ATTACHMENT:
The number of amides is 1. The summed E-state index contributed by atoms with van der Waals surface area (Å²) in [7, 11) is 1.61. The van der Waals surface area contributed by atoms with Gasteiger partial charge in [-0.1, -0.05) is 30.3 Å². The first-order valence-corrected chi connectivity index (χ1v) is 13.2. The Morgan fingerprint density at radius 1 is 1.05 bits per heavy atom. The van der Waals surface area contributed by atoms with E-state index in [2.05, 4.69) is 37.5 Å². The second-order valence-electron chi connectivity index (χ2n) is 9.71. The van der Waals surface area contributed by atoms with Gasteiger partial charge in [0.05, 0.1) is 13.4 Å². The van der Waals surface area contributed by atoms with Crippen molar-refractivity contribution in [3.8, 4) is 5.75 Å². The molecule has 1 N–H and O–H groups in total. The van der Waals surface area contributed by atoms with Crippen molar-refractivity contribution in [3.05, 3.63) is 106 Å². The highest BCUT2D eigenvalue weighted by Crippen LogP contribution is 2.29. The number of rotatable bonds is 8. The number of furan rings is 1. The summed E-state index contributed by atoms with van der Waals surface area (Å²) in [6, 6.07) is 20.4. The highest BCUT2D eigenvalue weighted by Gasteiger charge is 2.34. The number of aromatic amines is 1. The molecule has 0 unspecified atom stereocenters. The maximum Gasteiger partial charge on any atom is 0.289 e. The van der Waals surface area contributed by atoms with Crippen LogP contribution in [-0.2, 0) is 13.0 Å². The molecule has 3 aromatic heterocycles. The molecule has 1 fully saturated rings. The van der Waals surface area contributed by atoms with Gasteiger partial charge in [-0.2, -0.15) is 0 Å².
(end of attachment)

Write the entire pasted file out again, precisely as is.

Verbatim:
The number of amides is 1. The summed E-state index contributed by atoms with van der Waals surface area (Å²) in [7, 11) is 1.61. The van der Waals surface area contributed by atoms with Gasteiger partial charge in [-0.1, -0.05) is 30.3 Å². The first-order valence-corrected chi connectivity index (χ1v) is 13.2. The Morgan fingerprint density at radius 1 is 1.05 bits per heavy atom. The van der Waals surface area contributed by atoms with E-state index in [2.05, 4.69) is 37.5 Å². The second-order valence-electron chi connectivity index (χ2n) is 9.71. The van der Waals surface area contributed by atoms with Gasteiger partial charge in [0.05, 0.1) is 13.4 Å². The van der Waals surface area contributed by atoms with Crippen molar-refractivity contribution in [3.8, 4) is 5.75 Å². The molecule has 1 N–H and O–H groups in total. The van der Waals surface area contributed by atoms with Crippen molar-refractivity contribution in [3.05, 3.63) is 106 Å². The highest BCUT2D eigenvalue weighted by Crippen LogP contribution is 2.29. The number of rotatable bonds is 8. The number of furan rings is 1. The summed E-state index contributed by atoms with van der Waals surface area (Å²) in [6, 6.07) is 20.4. The highest BCUT2D eigenvalue weighted by Gasteiger charge is 2.34. The number of aromatic amines is 1. The molecule has 0 unspecified atom stereocenters. The maximum Gasteiger partial charge on any atom is 0.289 e. The van der Waals surface area contributed by atoms with Crippen LogP contribution in [-0.2, 0) is 13.0 Å². The molecule has 3 aromatic heterocycles. The molecule has 1 fully saturated rings. The van der Waals surface area contributed by atoms with Gasteiger partial charge in [-0.2, -0.15) is 0 Å².